TO GAIN an idea of the future of the Spanish Republic we must examine the various ideological tendencies of the social and political forces now struggling to dominate and transform it. As a point of departure for our study we shall analyze the state of these forces in November and December of 1933, because two events of extraordinary importance took place during those two months: the second general election of the Republic and the fourth anarcho-syndicalist insurrection to occur since the fall of the monarchy.

Superficially, the elections (which took place, first on November 19, and secondly on December 3) would seem to spell a disaster for the Republic which was declared under such smiling auspices on April 14, 1931. In the constituent assembly elected in June of that year the non-republican parties of the Right -- the Agrarian Party, the Basque Nationalists, etc. -- had some 30 deputies. In the new Cortes they have 200 out of a total of 473. The republican parties of the Left -- Radical-Socialists, Acción Republicana, Federalists and Regionalists of Catalonia and Galicia -- which counted some 130 deputies in the constituent assembly, returned only about 30 to the new parliament. Four ministers found themselves without seats. The Socialists had 70 deputies, scarcely more than half the number in the first parliament. Alone the Radical Party, commanded by Señor Lerroux, preserved and even somewhat augmented its original strength.

What is the explanation of so profound a change of public opinion? The explanation is very simple: the change is more apparent than real, as will be seen when we analyze the election results, and in any case is much less than the change which previously occurred in the parties themselves and in their relations with one another. First, I shall set forth some preliminaries.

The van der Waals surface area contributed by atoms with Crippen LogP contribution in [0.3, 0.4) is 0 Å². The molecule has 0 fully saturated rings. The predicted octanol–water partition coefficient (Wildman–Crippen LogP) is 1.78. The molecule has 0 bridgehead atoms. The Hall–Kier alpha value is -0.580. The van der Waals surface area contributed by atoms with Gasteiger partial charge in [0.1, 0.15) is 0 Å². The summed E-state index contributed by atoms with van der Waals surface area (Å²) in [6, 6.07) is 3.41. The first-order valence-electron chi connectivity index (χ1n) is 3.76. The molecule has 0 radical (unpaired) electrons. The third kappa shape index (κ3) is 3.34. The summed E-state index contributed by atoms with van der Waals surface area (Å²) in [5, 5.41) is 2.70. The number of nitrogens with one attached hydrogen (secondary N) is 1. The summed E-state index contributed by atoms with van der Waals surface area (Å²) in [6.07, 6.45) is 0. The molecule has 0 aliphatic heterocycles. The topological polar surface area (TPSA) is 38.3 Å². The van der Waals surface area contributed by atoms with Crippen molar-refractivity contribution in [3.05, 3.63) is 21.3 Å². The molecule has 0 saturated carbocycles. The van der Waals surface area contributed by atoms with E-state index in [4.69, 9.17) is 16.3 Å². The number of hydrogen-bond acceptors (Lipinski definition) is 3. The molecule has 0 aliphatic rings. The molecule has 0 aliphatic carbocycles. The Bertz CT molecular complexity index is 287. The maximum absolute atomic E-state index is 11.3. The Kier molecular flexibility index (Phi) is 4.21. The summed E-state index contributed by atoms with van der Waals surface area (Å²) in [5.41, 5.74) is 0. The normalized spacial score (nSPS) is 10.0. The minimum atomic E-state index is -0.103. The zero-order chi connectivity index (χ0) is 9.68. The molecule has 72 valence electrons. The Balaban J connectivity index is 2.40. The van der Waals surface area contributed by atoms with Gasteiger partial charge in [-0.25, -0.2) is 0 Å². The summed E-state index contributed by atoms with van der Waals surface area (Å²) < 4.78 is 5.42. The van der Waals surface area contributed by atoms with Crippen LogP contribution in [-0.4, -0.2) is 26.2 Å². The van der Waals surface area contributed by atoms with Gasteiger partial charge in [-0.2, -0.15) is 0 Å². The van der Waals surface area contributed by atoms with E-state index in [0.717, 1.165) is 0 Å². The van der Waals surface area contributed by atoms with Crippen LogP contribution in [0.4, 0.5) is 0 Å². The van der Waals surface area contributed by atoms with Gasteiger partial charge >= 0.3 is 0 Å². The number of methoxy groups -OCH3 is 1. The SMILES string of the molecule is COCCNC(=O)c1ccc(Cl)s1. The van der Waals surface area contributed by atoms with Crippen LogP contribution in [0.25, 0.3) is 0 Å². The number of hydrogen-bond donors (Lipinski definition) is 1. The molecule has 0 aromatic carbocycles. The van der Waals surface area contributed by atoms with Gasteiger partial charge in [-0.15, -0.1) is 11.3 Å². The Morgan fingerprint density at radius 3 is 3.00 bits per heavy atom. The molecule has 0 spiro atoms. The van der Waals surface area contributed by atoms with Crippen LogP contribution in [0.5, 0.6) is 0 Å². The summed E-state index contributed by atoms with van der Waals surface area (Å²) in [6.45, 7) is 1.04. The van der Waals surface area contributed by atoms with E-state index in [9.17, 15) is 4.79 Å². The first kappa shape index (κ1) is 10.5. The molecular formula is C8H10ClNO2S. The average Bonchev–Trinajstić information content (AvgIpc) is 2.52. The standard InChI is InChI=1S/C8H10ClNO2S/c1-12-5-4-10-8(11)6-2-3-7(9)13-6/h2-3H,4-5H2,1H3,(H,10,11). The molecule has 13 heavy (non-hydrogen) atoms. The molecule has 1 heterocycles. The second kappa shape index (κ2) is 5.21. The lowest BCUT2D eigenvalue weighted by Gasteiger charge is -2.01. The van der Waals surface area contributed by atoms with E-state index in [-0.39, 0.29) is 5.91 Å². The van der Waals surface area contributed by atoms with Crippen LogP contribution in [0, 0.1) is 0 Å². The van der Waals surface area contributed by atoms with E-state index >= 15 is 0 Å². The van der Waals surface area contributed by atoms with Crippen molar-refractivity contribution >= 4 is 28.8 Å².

In 1931, the old monarchist oligarchies and their cacique organizations throughout the countryside, frightened by the sudden advent of the Republic and by certain acts of popular violence, such as the burning of convents, allowed the electorate to vote as it pleased at the July elections, the freest and least corrupt ever held in Spain. In these elections were lacking the three coercive elements which traditionally affected Spanish voters (especially in rural districts) and determined their votes: the coercion of the public authorities by various devices adopted in the days of the monarchy to confuse the popular will and the results of the ballot; the moral coercion of the Church in pulpit and confessional; and the economic coercion of the landed proprietors. The result was a tremendous triumph for the Left, because the immense majority of the Spanish people, age-long victims of injustice and poverty, desired, as they still desire, a policy which will put an end to oligarchical privilege. During the two and a half years of the Republic the classes defeated at the polls in 1931, but actually intact, have reformed and reorganized themselves.

The Republican-Socialist government wished to smash caciquismo (bossism) by means of three basic laws: agrarian reform, mixed juries, and municipal districts. The agrarian reform proposes chiefly to place in the control of the people and of the rural unions the huge estates of Andalusia and Extremadura, with a view to their collective exploitation. The passage of this law would have given the agrarian population of the south and east of Spain economic independence, without which political liberty has been and will remain a pure myth. But the agrarian reform so far has been little more than a law on paper, because the men and organizations charged with its execution have shown perhaps the lowest level of efficiency in the entire government of the Republic.